Harvestella is a one-of-a-kind blend between a farming sim, a JRPG and a story-rich adventure. I absolutely love the game, not only because it takes the best aspects of all these genres and smoothly combines them into a deeply immersive experience, but also because the mechanics commonly encountered in these games have been vastly improved to offer the most comfort to the player as possible.
First of all, Harvestella’s narrative is heavy, engrossing and very complex. Going through the main story will be your main focus for the first 50h-70h. Of those, roughly half will be spent on cutscenes and character interactions that unravel the mystery of the plot bit by bit. These numbers might sound a bit scary for those that don’t enjoy reading, but in fact, the story sequences usually take only a couple of minutes and are immediately followed by a lengthier action sequence where, for instance, your party will clear one level of a multi-level dungeon. There’s a perfect balance between story progression and action segments, neither of them being too long or too short – they’re timed just right to keep the player fully immersed in the story, yet giving them a change of pace every so often.
In regards to what exactly the plot is, it’s advisable to avoid any kind of spoilers. It’s a sci-fi story that revolves around a mysterious event named Quietus which occurs for one day when the seasons change. During this time, deadly dust fills the air causing all crops to wither and preventing people from wandering outside their homes. Your main character’s efforts will be focused on understanding why this phenomenon happens. However, this is just the tip of the iceberg, and the story’ twists and turns will absolutely blow your mind. Even if you can start theorizing mid-way through the game, the conclusion of the story is far from anything you’d imagine or anticipate.
The farming aspect will be rather secondary while you progress through the story. You’ll get to do farming-related activities likely in the morning, before setting out on the daily adventures. These are mostly meant to provide you with the materials needed to craft food and beverages that replenish your health and stamina during battles, as well as some income that will allow you to upgrade your character. A really nice aspect is that besides the main farming area that you can expand many times, there are also two additional farming biomes that you can unlock and which don’t need watering: one is on a small lake, and the other one is in a cave, each of them being used for specific types of crops.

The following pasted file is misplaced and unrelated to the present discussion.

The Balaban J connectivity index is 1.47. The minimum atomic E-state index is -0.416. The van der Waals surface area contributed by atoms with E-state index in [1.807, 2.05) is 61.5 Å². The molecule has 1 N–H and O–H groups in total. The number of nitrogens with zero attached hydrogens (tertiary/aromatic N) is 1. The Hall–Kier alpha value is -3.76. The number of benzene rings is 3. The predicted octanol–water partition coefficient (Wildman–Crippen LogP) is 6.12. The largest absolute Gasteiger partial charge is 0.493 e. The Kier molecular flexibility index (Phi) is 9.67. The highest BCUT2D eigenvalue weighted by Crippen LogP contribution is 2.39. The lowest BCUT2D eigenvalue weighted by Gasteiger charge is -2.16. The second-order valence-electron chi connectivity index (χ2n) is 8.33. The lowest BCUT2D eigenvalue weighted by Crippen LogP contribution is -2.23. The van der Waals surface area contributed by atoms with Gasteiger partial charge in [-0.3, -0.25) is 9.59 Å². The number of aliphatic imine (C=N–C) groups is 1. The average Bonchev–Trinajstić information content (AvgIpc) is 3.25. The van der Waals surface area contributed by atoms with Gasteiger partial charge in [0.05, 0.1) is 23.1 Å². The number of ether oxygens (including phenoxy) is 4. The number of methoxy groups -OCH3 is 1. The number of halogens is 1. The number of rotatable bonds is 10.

While I do love all kinds of farming Sims and did play many of them, until now I haven’t encountered any game that doesn’t trigger any of my pet peeves. Somehow none of these more-or-less annoying features were present in Harvestella: everything that bothered me in the slightest in other games was implemented here exactly as I wished them to be all along.
If you’re like me and you hate going to the lake every five crops to refill your watering can, then you’ll be happy to know that there’s no such thing in Harvestella: your weapon functions as a hose, there’s no refill needed and it has an infinite charge (as long as you have stamina). If you also dislike boring and / or timed fishing minigames, then rejoice: fishing in Harvestella only requires you to wait a few seconds until the fish bites and there’s no other minigame mechanic involved (these are fun to play the first few times, but when you have to repeat them hundreds of times it becomes too redundant).
Do you hate having to manage dozens of different chests, each of them specialized for one type of resource? Harvestella uses general storage, which has an infinite amount of slots, and which can be accessed from all zones of your property. You can also easily filter its contents per resource type. Additionally, you’re not required to hold the crafting materials in your inventory – the main crafting stations access the global storage automatically.
One other thing that I hate in these games is not knowing how many items of one type I have in storage when I want to buy something or place something in the shipping box for next-day pickup. In Harvestella this info is always displayed when you highlight an item (storage quantities, as well as backpack quantities), plus other useful information about the item (planting seasons, days to mature, buffs, etc.), saving you lots of time and frustration. An encyclopedia that is filled with all types of enemies, crops, fish, etc. as you discover them is also available from the character menu at any time.